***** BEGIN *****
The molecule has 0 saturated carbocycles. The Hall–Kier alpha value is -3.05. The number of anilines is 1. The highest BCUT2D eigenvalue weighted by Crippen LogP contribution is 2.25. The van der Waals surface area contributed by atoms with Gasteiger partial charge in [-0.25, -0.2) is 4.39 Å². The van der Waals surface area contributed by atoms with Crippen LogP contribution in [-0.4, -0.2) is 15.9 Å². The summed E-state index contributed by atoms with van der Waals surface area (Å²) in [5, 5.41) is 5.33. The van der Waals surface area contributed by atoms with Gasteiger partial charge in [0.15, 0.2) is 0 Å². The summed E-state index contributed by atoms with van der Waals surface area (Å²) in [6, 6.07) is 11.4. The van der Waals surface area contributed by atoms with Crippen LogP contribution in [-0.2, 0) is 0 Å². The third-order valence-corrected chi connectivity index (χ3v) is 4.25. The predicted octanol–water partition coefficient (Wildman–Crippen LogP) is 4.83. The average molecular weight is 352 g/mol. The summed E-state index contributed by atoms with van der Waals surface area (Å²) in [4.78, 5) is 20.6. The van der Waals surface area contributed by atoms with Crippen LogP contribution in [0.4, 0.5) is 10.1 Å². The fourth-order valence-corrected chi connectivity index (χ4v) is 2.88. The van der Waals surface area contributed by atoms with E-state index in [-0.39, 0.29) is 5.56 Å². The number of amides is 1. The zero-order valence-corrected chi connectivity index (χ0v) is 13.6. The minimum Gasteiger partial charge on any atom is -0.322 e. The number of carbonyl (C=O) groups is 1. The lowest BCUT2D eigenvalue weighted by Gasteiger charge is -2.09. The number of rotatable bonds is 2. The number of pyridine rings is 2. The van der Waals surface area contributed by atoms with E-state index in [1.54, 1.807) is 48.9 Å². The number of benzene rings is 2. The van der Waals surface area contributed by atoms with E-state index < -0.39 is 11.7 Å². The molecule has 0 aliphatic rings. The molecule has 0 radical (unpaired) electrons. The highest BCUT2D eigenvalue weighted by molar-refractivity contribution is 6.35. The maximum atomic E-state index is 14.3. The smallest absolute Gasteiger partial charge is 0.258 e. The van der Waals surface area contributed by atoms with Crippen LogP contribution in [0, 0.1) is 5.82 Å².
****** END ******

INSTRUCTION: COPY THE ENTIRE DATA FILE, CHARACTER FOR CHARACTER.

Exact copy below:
The molecule has 0 saturated carbocycles. The Hall–Kier alpha value is -3.05. The number of anilines is 1. The highest BCUT2D eigenvalue weighted by Crippen LogP contribution is 2.25. The van der Waals surface area contributed by atoms with Gasteiger partial charge in [-0.25, -0.2) is 4.39 Å². The van der Waals surface area contributed by atoms with Crippen LogP contribution in [-0.4, -0.2) is 15.9 Å². The summed E-state index contributed by atoms with van der Waals surface area (Å²) in [5, 5.41) is 5.33. The van der Waals surface area contributed by atoms with Gasteiger partial charge in [0.15, 0.2) is 0 Å². The summed E-state index contributed by atoms with van der Waals surface area (Å²) in [6, 6.07) is 11.4. The van der Waals surface area contributed by atoms with Crippen LogP contribution in [-0.2, 0) is 0 Å². The third-order valence-corrected chi connectivity index (χ3v) is 4.25. The predicted octanol–water partition coefficient (Wildman–Crippen LogP) is 4.83. The average molecular weight is 352 g/mol. The summed E-state index contributed by atoms with van der Waals surface area (Å²) in [4.78, 5) is 20.6. The van der Waals surface area contributed by atoms with Crippen LogP contribution in [0.4, 0.5) is 10.1 Å². The fourth-order valence-corrected chi connectivity index (χ4v) is 2.88. The van der Waals surface area contributed by atoms with E-state index in [-0.39, 0.29) is 5.56 Å². The number of amides is 1. The zero-order valence-corrected chi connectivity index (χ0v) is 13.6. The minimum Gasteiger partial charge on any atom is -0.322 e. The number of carbonyl (C=O) groups is 1. The lowest BCUT2D eigenvalue weighted by Gasteiger charge is -2.09. The number of rotatable bonds is 2. The number of pyridine rings is 2. The van der Waals surface area contributed by atoms with E-state index in [1.54, 1.807) is 48.9 Å². The number of benzene rings is 2. The van der Waals surface area contributed by atoms with E-state index < -0.39 is 11.7 Å². The molecule has 0 aliphatic rings. The molecule has 0 radical (unpaired) electrons. The highest BCUT2D eigenvalue weighted by molar-refractivity contribution is 6.35. The maximum atomic E-state index is 14.3. The smallest absolute Gasteiger partial charge is 0.258 e. The van der Waals surface area contributed by atoms with Crippen LogP contribution in [0, 0.1) is 5.82 Å².